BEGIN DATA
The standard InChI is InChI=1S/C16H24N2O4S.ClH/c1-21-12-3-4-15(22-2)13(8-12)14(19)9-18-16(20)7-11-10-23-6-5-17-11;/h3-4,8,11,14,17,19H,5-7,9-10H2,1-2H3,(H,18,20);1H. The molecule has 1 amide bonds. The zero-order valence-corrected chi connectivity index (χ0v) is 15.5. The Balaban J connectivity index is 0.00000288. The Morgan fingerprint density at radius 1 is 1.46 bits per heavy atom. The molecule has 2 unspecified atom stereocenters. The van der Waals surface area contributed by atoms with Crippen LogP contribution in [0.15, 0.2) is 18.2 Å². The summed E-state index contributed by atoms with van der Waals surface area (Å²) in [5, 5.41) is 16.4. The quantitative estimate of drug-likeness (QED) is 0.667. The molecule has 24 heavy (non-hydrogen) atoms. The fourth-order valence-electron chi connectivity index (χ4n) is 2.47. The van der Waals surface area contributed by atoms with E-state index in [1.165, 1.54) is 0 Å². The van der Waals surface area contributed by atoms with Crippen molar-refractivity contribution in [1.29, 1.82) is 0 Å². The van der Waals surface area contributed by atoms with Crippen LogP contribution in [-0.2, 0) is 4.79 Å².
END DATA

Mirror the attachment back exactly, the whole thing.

The standard InChI is InChI=1S/C16H24N2O4S.ClH/c1-21-12-3-4-15(22-2)13(8-12)14(19)9-18-16(20)7-11-10-23-6-5-17-11;/h3-4,8,11,14,17,19H,5-7,9-10H2,1-2H3,(H,18,20);1H. The molecule has 1 amide bonds. The zero-order valence-corrected chi connectivity index (χ0v) is 15.5. The Balaban J connectivity index is 0.00000288. The Morgan fingerprint density at radius 1 is 1.46 bits per heavy atom. The molecule has 2 unspecified atom stereocenters. The van der Waals surface area contributed by atoms with Crippen LogP contribution in [0.15, 0.2) is 18.2 Å². The summed E-state index contributed by atoms with van der Waals surface area (Å²) in [5, 5.41) is 16.4. The quantitative estimate of drug-likeness (QED) is 0.667. The molecule has 24 heavy (non-hydrogen) atoms. The fourth-order valence-electron chi connectivity index (χ4n) is 2.47. The van der Waals surface area contributed by atoms with E-state index in [1.165, 1.54) is 0 Å². The van der Waals surface area contributed by atoms with Crippen molar-refractivity contribution in [1.29, 1.82) is 0 Å². The van der Waals surface area contributed by atoms with Crippen LogP contribution in [-0.2, 0) is 4.79 Å².